Every now and then, a game releases that asks its gamers to do more than simply play it; the game wants you to think a bit. The world is a little more complex than our own, the story isn’t told in a contemporary fashion, or maybe the game’s mechanics are slightly obscured. Such games depend on Day One adopters, First-Wave Gamers as I like to call them, to unveil what lies beneath the surface and decode the game’s greater mysteries.
In recent memory, only a few games come to mind that ask for these pioneers: Minecraft, Bloodborne, The Witness, among many others that have come and gone. These game remain stunning experiences, but when they began they carried an air that is now practically nonexistent. The world, lore, tips, tricks, exploits, etc. were unknown. For those awaiting No Man’s Sky’s imminent release, it should come as no surprise that the coming weeks will likely be filled with posts about experiences and surprises to be found in its deepest reaches, regardless of critical reception. Many have levied the mystery surrounding this game against it. For others, that same mystery has built a feverish excitement for the world of discovery waiting to be uncovered.
When a game such as No Man’s Sky is developed, it’s not without intent that its content remains behind a wall of obscurity. By Hello Games’ own admission, much of the title’s draw will be its sense of discovery. The universe’s diverse wildlife and rarest resources may well keep gamers entertained on a mechanical level, but the real discovery lies in its lore, its cultures, and ultimately your character’s place in that. But much like the games previously mentioned, it’s unlikely that No Man’s Sky is going to spoon-feed this information to us.
These games aren’t always so easy to understand on the surface. You may be a wiz-kid, but if No Man’s Sky is as expansive as we’re led to believe, you may never be able to discover all of its secrets alone. Although rarely cohesively implemented into the game proper, communities often form around these games in the wild interwebs, in forums, the comments sections of wiki’s, and even by word of mouth. Sharing our individual, vague discoveries with one another may be the only way we can begin to connect the dots and build a greater understanding of the game’s deepest secrets.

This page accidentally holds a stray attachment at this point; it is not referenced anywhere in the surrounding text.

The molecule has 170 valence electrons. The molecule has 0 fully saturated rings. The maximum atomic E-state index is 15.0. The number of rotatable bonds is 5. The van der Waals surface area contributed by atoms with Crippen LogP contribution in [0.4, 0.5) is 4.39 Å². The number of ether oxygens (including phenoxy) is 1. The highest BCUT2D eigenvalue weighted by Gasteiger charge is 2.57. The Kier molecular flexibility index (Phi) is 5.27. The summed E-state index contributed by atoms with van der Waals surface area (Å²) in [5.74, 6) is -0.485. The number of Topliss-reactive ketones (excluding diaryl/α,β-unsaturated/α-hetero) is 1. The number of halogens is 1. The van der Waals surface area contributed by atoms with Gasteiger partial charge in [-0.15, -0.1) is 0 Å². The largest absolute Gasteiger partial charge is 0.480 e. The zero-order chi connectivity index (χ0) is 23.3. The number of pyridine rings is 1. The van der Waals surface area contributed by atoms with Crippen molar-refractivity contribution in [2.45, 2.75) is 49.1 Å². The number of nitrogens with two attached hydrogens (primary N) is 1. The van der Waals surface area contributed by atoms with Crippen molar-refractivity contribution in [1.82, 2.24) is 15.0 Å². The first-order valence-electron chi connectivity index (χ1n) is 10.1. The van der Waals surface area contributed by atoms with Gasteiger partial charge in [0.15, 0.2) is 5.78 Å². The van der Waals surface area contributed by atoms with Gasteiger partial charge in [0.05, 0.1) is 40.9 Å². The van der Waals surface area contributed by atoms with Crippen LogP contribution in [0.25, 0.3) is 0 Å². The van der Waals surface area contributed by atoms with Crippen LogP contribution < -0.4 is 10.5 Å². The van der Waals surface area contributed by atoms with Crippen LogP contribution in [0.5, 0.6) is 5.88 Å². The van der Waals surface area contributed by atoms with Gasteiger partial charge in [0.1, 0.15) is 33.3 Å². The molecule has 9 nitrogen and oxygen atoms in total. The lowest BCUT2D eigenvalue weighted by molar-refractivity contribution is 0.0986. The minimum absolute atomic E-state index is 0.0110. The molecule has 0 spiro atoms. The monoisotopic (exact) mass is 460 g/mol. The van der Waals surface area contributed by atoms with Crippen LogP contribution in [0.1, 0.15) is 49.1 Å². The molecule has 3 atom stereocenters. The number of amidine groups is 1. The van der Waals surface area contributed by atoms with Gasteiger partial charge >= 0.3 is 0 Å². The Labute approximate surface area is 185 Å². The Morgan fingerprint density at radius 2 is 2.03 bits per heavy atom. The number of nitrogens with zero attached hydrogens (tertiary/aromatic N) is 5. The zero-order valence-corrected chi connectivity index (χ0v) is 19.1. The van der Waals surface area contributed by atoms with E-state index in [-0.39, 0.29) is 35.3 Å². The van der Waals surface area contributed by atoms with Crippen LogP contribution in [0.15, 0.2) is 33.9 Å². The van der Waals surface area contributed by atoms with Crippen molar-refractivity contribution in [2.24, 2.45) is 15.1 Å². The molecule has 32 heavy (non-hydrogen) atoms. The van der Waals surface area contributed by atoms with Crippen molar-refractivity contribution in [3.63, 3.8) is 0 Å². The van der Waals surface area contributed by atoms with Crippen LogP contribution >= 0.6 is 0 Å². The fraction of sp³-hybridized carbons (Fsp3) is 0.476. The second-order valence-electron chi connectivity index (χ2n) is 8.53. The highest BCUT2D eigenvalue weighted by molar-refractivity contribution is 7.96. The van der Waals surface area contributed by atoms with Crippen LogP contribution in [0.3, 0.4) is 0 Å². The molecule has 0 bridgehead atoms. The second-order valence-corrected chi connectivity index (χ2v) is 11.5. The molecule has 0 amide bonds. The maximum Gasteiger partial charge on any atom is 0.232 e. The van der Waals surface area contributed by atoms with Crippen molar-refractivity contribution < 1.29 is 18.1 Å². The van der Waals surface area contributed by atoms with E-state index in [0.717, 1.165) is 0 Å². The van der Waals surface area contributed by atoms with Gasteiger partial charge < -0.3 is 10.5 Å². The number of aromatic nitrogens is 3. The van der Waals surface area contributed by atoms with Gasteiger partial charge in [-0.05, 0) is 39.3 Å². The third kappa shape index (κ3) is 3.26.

But that discovery comes at a cost, $59.99 to be exact. If you want to venture into the deepest, undiscovered worlds and be a part of that community, it’s very likely you will need to come in sooner rather than later. As big as No Man’s Sky is, it won’t take long to find the answers to our most burning questions. “What does that obelisk’s cryptic message mean in the grand scheme of the galaxy?” In about a month, that answer will be a quick Google search away. Certainly, there are those out there who don’t rightly care. “Give me a huge universe to explore and baddies to fight.” No Man’s Sky might still be their game. Still, there’s no disputing that much of this experience will be found on the ground floor, in the opening days, amongst everyone else who is ready to unravel the answers of the universe.
Every one of us has some sense of curiosity and adventure, and No Man’s Sky (or the hype built around it) feeds on that. Most people buying this game have little-to-no idea what it’s going to entail, and that seems to be mostly by design. Without wonder, No Man’s Sky might just be another space simulator, and that descriptor is hardly worthy of being considered a singular experience. Instead, it promises to take us almost literally to another dimension, but one with which not one of us is familiar and everyone must band together to fully understand.
In the end, No Man’s Sky’s greatness may be measured by its ability to connect with individual gamers on a basic gameplay level rather than its aim to become something more significant as detailed here. It’s entirely possible that this game is not at all as it seems and we have all been led astray by this article’s suppositions or some grand marketing ploys. Please note that I in no way intend to encourage you to go out and buy any game on Day One without first informing yourself of its content and quality. But after the stir has begun and before the dust settles, it may be worth your time and money to dive into No Man’s Sky early, even if only to decide whether you’re the type of gamer who wants be part of a potentially momentous experience, because eventually the game’s luster will fade and so will that opportunity.
Jordan Loeffler is Editor in Chief for MONG who plans to unravel the mysteries of the universe on Day One. You can also follow him on IGN and on Twitter.